This weekend I fell in love with a blueberry. Then I realised it was a grape, so I guess I fell in love with a grape. In Garden Story, a sort of town-rebuilding RPG for PC and Mac, with dungeons and beautiful chunky pixel art and a sweet nature, you play as Concord, a grape with a mission of regeneration. The demo was available on Steam over the last few days, while the game itself is out sometime in Spring.
This is fairly well-travelled territory by now, but it doesn't stop Garden Story being wonderful. Your job is to restore a town to prosperity, harvesting stuff, clearing stuff up, knocking about gooey purple enemies known as the Rot. In the demo, you visit a new area that has fallen into ruin, do a few favours for a few people and then rattle through a mini-dungeon where simple combat combines with sokoban puzzles. Push those crates!
Combat and harvesting are all handled the same way: you have a weapon of some kind and you hit stuff. There's a stamina gauge to watch and enemies strike back every now and then, but the demo at least is very gentle. Alongside the stick I was hitting stuff with I also got a sickle by doing a solid for a lazy tomato, and there's a dowsing rod, which is essentially a fishing rod, that allows you to do damage too. Damaging people with a fishing rod!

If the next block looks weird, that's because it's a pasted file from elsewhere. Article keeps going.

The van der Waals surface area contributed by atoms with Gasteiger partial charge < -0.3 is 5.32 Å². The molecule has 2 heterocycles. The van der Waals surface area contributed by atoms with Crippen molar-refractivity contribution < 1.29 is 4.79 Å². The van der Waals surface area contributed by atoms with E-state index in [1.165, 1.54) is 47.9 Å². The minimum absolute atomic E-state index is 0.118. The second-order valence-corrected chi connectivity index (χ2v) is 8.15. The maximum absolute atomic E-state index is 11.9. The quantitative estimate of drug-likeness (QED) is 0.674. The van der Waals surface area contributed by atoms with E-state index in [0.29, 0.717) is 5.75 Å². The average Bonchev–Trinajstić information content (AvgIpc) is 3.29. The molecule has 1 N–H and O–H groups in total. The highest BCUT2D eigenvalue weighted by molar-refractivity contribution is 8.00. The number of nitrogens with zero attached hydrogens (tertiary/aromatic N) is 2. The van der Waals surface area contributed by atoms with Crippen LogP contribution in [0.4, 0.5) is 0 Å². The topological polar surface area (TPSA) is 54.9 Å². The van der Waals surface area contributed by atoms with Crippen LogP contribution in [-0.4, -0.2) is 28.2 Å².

The combat's great and the dungeoning is fun, and as ever with these things there is a simple pleasure to exploring the tumbledown world and thinking about how nice it will be when you fixed it. But there's more to Garden Story too. My favourite element of the demo is probably the literature stuff: you can cash in leftover resources back at the shack where you sleep and they're turned into lost books for the town library, each one telling you about this place one page at a time, with missing pages tempting you to go back out and find the resources that will fill them in.
The demo's not huge but still, I lost myself in this world a little bit. A perfect Sunday afternoon diversion, which left me intrigued and feeling slightly kinder to the world at large. Spring cannot arrive soon enough, frankly.
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